+Casa Blanca, Yucatan A Yucatan Osprey heads to a palm tree with breakfast in its talons. I enjoyed watching the hunt and the feast, a day I won’t forget.
+Remote backcountry, Argentina Yvon Chouinard studying maps of the expedition in his tent. Andes Mountains, Argentina. This image represents my childhood dream and my childhood hero. A good role model and hero can make a difference, especially for the youngsters. It could be anyone really, a parent, a friend, someone who over came the odds, maybe a neighbor, perhaps a coach, an explorer, probably someone with a backbone that created positive change, it could be anyone with integrity, guts and bravery. These types follow their own quest, which is more often than not, the hard road. They fail but get back up and keep on going with their integrity and spine in tact, and they instill the seed of chance in others. Decades later I was the middle of the Andes Mountains gearing up for a big adventure. Ironically my childhood hero was also on the expedition team. I feel very fortunate to have captured this moment, for me it’s an internal lifetime accomplishment. It was also an inspiring moment, solidifying with certainty; the only limitations are those we put on ourselves. You can do anything you want to, you just have to actually want to do it. The champ is still going hard, still following his dreams, and still forging his own path. And its not everyday you get to bring your childhood hero on an expedition and take his picture when he’s not looking. Thirty-years later, I’m inspired once again.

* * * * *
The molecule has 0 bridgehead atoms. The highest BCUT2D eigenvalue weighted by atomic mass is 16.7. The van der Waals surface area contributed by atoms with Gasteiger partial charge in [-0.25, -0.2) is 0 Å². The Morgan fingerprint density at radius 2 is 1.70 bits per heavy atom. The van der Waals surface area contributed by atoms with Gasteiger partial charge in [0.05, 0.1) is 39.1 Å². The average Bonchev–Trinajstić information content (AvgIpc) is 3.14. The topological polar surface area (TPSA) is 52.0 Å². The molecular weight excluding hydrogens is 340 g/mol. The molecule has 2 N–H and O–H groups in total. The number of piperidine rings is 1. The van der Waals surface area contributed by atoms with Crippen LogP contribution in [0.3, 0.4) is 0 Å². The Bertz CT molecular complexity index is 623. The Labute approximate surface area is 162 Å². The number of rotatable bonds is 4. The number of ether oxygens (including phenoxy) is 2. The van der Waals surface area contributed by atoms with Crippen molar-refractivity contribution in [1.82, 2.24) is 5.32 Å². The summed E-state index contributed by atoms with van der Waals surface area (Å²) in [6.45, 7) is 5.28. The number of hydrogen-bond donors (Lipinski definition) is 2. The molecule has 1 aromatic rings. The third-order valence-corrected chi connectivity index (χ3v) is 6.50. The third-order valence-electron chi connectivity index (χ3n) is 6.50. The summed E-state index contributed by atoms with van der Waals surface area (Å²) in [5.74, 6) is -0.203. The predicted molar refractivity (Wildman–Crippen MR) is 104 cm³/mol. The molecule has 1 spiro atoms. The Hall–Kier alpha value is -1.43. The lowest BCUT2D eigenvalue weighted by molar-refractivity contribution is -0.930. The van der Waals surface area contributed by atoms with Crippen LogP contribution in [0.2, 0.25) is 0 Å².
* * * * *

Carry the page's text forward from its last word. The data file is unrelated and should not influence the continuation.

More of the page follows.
LAS PAMPAS GAUCHO LIFE | ARGENTINA Patagonia Cowboys
I’ve been fortunate to spend time with the secluded rural gaucho families. I’ve had the opportunity to photograph the day-to-day living, share a mate, partake in a family asado, brand and castrate cattle, and share a beer out of an old manure soiled hat with many. I’ve also been lucky to see a greater glimpse into their isolated quiet lives. Each year I look forward too seeing them all, I can’t wait to return.
Here, Jonathan is breaking down a calf after it suffered from a fatal jaw injury. A blow to the gaucho, this accident resulted in a loss much needed income. We were able to purchase some meat; they kept the rest for food, so not all was totally lost.
Last month while in rural Argentina I had a remarkable opportunity to spend time with the gauchos. I am very grateful for the chance to get a glimpse into their life, lifestyle and livelihood. They are all such great examples to me in how to exist in simple transcendental consciousness, the simplest form of human awareness.
This is an image of Hector racking-up his horse after he and his son roped a severely injured calf. Unfortunately the injury was fatal and the animal was put down. A tough blow to a gaucho, a grown cow is worth more at market than a calf. I was able to shoot the traditional killing and butchering process as well. Nothing is wasted out there, not even the blood. It was an incredible learning experience and the asado that followed a few days later was one of the best meals of my life…. I can’t wait to return.
“Si sos gaucho en de verás, no has de mudar, porque andequiera que vayas ira s con tu alma por delante.”
“If you’re really a gaucho, you can’t change, because wherever you go, you’ll go with your soul leading the way.” – Ricardo Guiraldes Don Segundo Sombra (translated1935)